However, my question is this: Who in the world selected New Orleans for the AFL All-Star game? What sense does it make to play a game of this type in a city that didn't even support an AFL team during the year? It seems to me an All-Star game should be awarded to a city and fans that supported a franchise and team during the season.
I would like to congratulate Ron Mix on his fair and perceptive article last week. Perhaps leaving New Orleans was not the most judicious or even the most rational course of action. Yet I must ask myself how rational would I be when confronted personally with the total irrationality of segregation? And how rational are those individuals in New Orleans who could applaud the All-Star Negro from a lofty seat in the Sugar Bowl and yet would not admit this same Negro gentleman to their business establishments?
Does the burden of our final judgment fall on those football players who have typified everything of excellence as athletes and gentlemen? Or should it fall on those elements in a city that have allowed the ugliness of bigotry to be covered with the veneer of respectability, or at least that of acceptability?
H. P. MINKEL JR.
Having been often a member of the 9,200-strong throng that storms Penn's Palestra to cheer Big Five basketball, I was immensely pleased to find and read your long-overdue article on Philadelphia basketball (The Uproar in Philadelphia, Jan. 18). Jack Olsen should be commended for his description of the spirited atmosphere in the stands and his tribute to St. Joseph's fine coach, Dr. Jack Ramsay, but he overlooked one point. He failed to mention the exceptional overall quality of the Big Five teams. Although maybe not the most powerful conference in the nation, the Big Five is without doubt the strongest concentration of collegiate basketball power in any one city in the country.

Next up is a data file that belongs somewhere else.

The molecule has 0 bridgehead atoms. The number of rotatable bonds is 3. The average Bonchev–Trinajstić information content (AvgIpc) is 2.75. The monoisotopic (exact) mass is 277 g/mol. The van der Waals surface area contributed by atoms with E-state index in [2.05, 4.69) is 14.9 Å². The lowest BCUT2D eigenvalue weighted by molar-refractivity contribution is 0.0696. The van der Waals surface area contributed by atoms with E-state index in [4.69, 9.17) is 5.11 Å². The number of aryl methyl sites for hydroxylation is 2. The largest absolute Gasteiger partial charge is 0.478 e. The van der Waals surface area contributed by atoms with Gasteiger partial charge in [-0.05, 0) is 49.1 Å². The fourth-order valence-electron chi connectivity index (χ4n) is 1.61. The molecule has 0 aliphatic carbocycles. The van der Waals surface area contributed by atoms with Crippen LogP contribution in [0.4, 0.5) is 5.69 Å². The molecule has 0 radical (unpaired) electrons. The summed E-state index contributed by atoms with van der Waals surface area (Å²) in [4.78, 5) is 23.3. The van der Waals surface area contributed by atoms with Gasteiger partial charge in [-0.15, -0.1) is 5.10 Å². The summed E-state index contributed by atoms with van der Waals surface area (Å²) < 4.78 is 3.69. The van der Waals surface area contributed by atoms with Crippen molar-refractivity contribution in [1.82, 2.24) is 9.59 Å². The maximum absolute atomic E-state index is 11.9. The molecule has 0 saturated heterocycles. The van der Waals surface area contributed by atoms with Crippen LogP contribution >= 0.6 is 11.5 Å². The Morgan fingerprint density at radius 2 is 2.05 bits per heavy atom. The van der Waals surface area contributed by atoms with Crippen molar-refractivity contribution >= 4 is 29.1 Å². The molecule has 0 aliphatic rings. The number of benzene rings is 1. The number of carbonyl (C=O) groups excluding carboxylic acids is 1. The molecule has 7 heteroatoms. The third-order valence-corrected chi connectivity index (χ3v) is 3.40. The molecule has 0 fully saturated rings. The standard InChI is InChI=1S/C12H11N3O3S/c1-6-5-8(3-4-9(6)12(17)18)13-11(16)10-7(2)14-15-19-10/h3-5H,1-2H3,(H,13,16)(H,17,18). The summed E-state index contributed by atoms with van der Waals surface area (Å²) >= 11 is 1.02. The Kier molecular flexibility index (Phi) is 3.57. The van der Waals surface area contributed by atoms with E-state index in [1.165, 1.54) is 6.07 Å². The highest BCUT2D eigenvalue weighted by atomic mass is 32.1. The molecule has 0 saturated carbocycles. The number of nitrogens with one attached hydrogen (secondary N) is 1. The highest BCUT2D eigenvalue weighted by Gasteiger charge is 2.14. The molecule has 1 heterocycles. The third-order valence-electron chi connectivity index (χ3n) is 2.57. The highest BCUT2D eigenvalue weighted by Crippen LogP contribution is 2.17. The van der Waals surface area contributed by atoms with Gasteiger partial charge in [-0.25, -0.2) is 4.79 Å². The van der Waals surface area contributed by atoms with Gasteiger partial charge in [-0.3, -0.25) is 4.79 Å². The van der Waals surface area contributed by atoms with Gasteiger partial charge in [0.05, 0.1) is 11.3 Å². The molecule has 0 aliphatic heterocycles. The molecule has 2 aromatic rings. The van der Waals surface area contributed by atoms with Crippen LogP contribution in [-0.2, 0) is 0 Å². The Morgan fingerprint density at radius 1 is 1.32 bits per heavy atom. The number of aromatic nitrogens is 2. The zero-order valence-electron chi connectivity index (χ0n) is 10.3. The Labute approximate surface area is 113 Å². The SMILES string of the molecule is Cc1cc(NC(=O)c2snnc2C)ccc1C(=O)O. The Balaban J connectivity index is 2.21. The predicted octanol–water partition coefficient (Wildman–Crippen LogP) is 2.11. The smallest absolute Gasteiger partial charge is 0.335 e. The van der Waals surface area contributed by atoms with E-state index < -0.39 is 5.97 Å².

NOEL L. PERRY
As a recent graduate of Villanova University and a longtime follower of Big Five basketball, I must congratulate Mr. Olsen on his fine article.
One point, however, deserves further clarification. Big Five fans are notorious for their knowledge of the game and their love of well-played, action-packed basketball. They're hard to please. Philadelphia is fortunate in having three of the finest coaches in the country-Harry Litwack of Temple, Dr. Jack Ramsay of St. Joseph's and Jack Kraft of Villanova-and they and the coaches of La Salle and Pennsylvania do their best to see that the Big Five fans are not disappointed. So when a highly ranked or much-publicized visiting team finds the going a bit rough in the Palestra, please excuse the Big Five fans if they tend to become a little noisy or excited. They know they're seeing the finest basketball in the country, and this is their way of showing their appreciation.
MICHAEL W. LOWENSTEIN
The Uproar in Philadelphia is an obvious plot to degrade the city of Philadelphia as well as the Big Five. Jack Olsen's deplorable exaggeration of the "hate" between the participating schools misrepresents the true spirit of the contests. I have friends who attend all the schools mentioned, and our feeling is one of friendly competition, with an occasional taunt which is ever-present among good friends.
LOUIS J. FEDERICO
I was schooled in Philadelphia and lived there until four months ago and never did I hear a native of the city pronounce water as "wooder," say "iggle" for eagle, "lig" for league or "Pennsavania" for Pennsylvania. We never heard of a newspaper called the "Inquire"; we read the Inquirer.
MRS. SAMUEL H. HALTER
Jack Olsen is in a lig by himself.